The United States is weighing additional support for the Philippine military as it fights an Islamist insurgency in the south, a US defence official said.
Discussions are “pretty advanced” and would see the US provide increased surveillance drone capabilities and training for local forces, the official told AFP on condition on anonymity on Tuesday.
The drones could hypothetically be used to conduct strikes, the official added, although that would only be for self-defence reasons to protect US or partner forces, and would not signal another front in America’s drone wars.
“It’s not necessarily what those (drones) are there for. Those are there for ISR and support,” the official said, using an abbreviation for intelligence, surveillance and reconnaissance.
The Philippines’ Department of National Defence said there had been no discussions regarding the use of US drones to strike ISIS-inspired terrorist groups.
The Pentagon spokesman, Lieutenant Colonel Chris Logan, said all military assistance in the Philippines is conducted at the request of the government. “We respect the sovereignty of the Philippines, and we are not pursuing unilateral action in the Philippines,” he said.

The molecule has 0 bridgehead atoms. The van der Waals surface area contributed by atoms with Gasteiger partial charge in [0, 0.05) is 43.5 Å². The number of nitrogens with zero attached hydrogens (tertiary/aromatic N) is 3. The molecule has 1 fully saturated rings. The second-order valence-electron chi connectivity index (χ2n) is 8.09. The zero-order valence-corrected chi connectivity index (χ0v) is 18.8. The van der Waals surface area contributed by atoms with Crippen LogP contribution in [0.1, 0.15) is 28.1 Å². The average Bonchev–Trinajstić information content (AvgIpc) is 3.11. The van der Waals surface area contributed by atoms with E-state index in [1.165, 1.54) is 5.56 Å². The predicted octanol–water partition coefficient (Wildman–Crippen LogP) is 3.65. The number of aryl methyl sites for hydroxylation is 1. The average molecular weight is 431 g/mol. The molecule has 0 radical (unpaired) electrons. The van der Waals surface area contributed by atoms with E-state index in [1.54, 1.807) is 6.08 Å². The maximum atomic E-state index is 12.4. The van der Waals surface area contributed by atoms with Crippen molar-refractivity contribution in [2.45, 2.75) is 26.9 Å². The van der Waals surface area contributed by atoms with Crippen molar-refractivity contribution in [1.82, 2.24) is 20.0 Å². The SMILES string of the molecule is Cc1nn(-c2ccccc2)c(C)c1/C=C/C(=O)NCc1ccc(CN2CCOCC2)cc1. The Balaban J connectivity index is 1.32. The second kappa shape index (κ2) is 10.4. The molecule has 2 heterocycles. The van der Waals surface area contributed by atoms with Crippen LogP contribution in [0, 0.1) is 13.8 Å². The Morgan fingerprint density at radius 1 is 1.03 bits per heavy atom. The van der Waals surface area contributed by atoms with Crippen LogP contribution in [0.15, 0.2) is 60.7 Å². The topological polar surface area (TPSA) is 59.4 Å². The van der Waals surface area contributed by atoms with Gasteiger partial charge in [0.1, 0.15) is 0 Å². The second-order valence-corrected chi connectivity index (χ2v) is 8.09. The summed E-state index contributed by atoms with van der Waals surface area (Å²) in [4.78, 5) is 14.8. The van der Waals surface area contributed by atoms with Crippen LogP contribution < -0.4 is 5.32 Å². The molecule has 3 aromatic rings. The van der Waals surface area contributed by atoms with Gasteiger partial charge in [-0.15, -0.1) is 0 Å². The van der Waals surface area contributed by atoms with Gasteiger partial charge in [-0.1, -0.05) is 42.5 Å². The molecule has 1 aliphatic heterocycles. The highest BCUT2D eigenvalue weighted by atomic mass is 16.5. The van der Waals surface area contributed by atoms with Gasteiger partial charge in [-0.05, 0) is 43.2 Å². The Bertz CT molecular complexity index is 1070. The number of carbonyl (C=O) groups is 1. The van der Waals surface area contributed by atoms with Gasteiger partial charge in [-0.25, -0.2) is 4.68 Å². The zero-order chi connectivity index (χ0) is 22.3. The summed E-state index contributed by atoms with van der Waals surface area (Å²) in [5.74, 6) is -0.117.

Philippine President Rodrigo Duterte has asked lawmakers to approve the recruiting of 20,000 more soldiers to tackle increased security threats following a bloody urban siege in the south.
Almost 700 people have been killed in over two months of fighting in the southern city of Marawi against Islamist militants who have pledged allegiance to the Islamic State in Iraq and Syria (ISIS) group.
The militants have occupied parts of Marawi since May 23, prompting Mr Duterte to declare martial law in the entire region of Mindanao.
US Secretary of State Rex Tillerson on Monday called the crisis in Marawi a “tragic situation” and said US forces were providing surveillance aircraft and important advice for the Philippine forces in the battle there. The US has for years provided intelligence to the Philippines and has between 300 and 500 special operations and regular forces stationed in the country.
Source: The Straits Times